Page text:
5. Lady Liberty is a World Heritage Site
The United Nations Educational, Scientific and Cultural Organisation (Unesco) declared the Statue of Liberty a World Heritage Site in 1984, stating that it was a site of “outstanding universal value” and a “masterpiece of the human spirit”.
6. She has her own island
The statue is often thought to be on Ellis Island, famous for having been the US’s busiest immigration station from 1892 to 1954, but Lady Liberty has her own property – Liberty Island. She used to have neighbours – for more than 200 years, until 2014, people lived on the island, originally called Bedloe Island. The statue’s last neighbor was David Luchsinger, superintendent of the Statue of Liberty National Monument.
7. Her crown is a symbol
Each of the seven spikes on the Statue of Liberty’s crown represents the seven oceans and the seven continents of the world.
8. Her feet break the chains of slavery
When the Statue of Liberty was initially designed by French sculptor Frédéric Auguste Bartholdi, her hands were to hold the broken chains of slavery, but American financiers scuppered this idea. Instead, Lady Liberty holds a torch and tablet, inscribed with the date of the American Declaration of Independence (4 July 1776).
She still breaks the chains of slavery, however – with her feet. She is also stepping forward with her right foot, into a new, free era. Visitors can’t see the broken chains from ground level, however, as they are on top of the pedestal.
9. She has not been loved by all
While the Statue of Liberty is generally regarded as a symbol of freedom, justice and, in the second half of the 19th century, of the opportunities inherent in immigration, there have been those who have criticised the statue as ironic.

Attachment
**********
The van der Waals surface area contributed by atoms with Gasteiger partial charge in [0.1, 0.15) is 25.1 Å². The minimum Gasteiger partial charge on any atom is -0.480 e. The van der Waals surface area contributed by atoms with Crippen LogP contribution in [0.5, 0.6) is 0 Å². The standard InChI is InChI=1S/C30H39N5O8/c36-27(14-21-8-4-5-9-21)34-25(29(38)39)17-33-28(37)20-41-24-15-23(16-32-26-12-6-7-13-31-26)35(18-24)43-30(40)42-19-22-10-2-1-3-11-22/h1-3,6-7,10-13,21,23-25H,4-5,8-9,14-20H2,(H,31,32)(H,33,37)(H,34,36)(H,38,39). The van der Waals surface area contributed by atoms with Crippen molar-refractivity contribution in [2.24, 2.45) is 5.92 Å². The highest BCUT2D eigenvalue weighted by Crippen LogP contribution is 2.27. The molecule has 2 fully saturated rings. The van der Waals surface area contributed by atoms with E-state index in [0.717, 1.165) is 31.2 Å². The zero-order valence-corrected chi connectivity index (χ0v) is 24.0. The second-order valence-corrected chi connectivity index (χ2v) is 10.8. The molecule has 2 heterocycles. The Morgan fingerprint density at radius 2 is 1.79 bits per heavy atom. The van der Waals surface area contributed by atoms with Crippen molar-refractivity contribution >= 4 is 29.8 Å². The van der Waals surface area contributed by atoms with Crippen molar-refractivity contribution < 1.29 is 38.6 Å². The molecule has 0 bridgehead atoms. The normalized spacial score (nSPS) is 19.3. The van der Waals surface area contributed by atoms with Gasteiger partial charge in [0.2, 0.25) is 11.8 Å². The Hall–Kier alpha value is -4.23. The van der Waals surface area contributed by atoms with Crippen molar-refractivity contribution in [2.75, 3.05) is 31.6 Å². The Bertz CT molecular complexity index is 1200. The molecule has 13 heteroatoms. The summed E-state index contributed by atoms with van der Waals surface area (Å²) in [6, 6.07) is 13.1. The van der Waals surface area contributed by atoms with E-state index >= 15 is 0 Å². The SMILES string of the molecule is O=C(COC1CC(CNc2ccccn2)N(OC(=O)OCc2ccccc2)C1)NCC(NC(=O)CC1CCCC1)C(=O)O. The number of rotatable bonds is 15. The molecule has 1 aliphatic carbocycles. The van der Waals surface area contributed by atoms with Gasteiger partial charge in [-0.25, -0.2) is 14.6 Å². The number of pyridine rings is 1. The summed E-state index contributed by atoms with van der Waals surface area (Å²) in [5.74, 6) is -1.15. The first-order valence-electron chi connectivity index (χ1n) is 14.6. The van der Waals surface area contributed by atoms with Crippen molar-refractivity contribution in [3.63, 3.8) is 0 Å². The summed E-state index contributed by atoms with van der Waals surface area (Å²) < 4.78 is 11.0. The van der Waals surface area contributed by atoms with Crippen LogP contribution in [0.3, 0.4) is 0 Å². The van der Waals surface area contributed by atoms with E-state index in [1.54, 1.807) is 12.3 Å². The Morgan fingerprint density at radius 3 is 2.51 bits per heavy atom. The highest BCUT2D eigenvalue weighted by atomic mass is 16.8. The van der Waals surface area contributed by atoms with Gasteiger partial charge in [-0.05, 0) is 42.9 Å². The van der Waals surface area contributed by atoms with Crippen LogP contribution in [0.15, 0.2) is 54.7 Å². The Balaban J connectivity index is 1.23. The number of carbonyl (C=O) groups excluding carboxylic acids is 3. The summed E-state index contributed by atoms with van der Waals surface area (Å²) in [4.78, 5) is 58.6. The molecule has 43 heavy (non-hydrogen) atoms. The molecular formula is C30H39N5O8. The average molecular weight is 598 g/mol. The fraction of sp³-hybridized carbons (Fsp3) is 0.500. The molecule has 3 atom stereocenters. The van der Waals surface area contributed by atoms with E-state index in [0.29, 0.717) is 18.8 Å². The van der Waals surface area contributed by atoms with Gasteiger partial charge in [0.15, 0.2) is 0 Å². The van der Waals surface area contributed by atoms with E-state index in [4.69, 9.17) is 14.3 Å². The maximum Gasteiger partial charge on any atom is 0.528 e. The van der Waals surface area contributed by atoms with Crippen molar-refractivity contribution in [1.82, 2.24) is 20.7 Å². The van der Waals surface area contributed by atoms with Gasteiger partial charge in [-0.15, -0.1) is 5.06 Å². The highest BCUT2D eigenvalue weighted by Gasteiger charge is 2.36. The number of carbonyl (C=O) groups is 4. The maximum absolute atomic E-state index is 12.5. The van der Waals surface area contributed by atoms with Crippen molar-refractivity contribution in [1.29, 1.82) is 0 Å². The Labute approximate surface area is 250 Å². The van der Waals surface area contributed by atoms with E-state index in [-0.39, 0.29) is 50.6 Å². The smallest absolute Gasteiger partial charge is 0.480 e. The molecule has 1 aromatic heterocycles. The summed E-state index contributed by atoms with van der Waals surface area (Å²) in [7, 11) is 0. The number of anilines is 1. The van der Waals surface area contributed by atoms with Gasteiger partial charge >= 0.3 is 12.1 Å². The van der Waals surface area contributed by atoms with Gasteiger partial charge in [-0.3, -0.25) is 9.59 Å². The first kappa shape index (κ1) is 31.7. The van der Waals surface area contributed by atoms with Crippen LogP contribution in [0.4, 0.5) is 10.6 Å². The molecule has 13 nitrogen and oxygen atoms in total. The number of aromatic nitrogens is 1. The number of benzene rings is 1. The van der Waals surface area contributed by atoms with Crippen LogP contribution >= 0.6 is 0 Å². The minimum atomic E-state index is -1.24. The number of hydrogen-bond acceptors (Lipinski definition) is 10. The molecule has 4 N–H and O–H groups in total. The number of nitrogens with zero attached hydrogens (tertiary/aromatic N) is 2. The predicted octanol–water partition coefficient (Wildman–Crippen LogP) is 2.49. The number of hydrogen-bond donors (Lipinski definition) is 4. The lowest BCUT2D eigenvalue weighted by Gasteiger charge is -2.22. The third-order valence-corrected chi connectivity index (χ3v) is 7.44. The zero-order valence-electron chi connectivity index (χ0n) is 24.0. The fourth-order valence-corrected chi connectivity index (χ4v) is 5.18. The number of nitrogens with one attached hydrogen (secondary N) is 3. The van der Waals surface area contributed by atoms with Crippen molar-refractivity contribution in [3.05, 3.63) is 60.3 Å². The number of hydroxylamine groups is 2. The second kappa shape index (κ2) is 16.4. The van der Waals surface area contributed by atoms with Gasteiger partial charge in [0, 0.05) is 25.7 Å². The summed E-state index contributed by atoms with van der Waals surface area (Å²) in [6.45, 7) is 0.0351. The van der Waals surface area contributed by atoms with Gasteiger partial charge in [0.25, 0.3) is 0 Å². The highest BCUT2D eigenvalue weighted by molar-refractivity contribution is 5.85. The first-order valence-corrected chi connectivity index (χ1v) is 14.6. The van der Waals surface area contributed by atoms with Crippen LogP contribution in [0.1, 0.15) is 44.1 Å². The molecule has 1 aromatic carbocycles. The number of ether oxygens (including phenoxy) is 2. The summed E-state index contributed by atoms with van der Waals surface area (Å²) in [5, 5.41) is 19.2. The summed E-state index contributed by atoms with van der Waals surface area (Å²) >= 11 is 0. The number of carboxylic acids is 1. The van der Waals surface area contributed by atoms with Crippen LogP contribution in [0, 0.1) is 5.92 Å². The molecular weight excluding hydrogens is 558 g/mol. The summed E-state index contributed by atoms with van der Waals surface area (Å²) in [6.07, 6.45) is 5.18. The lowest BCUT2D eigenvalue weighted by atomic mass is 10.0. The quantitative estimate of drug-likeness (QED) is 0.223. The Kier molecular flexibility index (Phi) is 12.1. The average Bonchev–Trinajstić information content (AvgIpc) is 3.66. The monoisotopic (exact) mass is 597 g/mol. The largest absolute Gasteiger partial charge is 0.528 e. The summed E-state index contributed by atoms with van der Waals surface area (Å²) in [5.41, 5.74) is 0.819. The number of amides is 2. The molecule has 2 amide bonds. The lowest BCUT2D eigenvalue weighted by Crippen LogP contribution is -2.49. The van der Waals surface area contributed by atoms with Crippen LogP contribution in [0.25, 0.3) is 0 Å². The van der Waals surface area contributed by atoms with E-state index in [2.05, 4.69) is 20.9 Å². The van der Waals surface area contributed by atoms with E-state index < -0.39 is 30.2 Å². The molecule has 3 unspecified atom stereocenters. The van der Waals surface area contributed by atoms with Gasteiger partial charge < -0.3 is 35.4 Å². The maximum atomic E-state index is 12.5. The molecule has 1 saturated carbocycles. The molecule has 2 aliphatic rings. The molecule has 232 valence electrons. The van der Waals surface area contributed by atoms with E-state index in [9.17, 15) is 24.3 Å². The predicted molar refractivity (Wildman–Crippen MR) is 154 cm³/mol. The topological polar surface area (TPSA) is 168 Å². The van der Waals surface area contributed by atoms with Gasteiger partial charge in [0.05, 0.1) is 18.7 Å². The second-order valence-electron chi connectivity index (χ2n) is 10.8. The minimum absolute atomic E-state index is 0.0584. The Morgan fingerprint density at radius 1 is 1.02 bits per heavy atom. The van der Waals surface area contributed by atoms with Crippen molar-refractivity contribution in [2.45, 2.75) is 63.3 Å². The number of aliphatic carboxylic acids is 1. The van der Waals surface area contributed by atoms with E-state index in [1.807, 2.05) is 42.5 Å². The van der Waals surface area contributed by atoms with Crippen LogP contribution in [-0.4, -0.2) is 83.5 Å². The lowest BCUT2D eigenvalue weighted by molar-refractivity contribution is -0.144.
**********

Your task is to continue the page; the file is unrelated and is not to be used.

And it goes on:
Lady Liberty’s critics have included African Americans who saw the statue as an ironic image of the US, professing to be a country of freedom and justice for everyone regardless of race, despite racism and discrimination continuing to exist.
Suffragettes also saw the statue as deeply ironic – a female symbol of liberty and justice who, if she came alive, would not be allowed to vote, as did people of Chinese origin, barred from immigrating to the US by the 1882 Chinese Exclusion Act.
Perhaps the most ironic aspect of the statue’s history is that she was erected in the late 1800s, when Native Americans were being excluded from their homeland and forced onto reservations.
10. She has celebrated victory
In 1945, towards the end of World War ll, the lights in the statue’s crown flashed “dot-dot-dot-dash”, V in Morse code, for victory in Europe. Germany unconditionally surrendered to the Allied forces on 7 May 1945. For hundreds of American soldiers, however, the war raged on, with Japan finally surrendering to the Allies on 2 September 1945.
When you visit …
When tourism resumes across the world, these and other fascinating snippets from the Statue of Liberty’s 134-year history can be explored in the Statue of Liberty Museum, the most monumental addition to Liberty Island since the statue herself. The museum opened on 16 May 2019.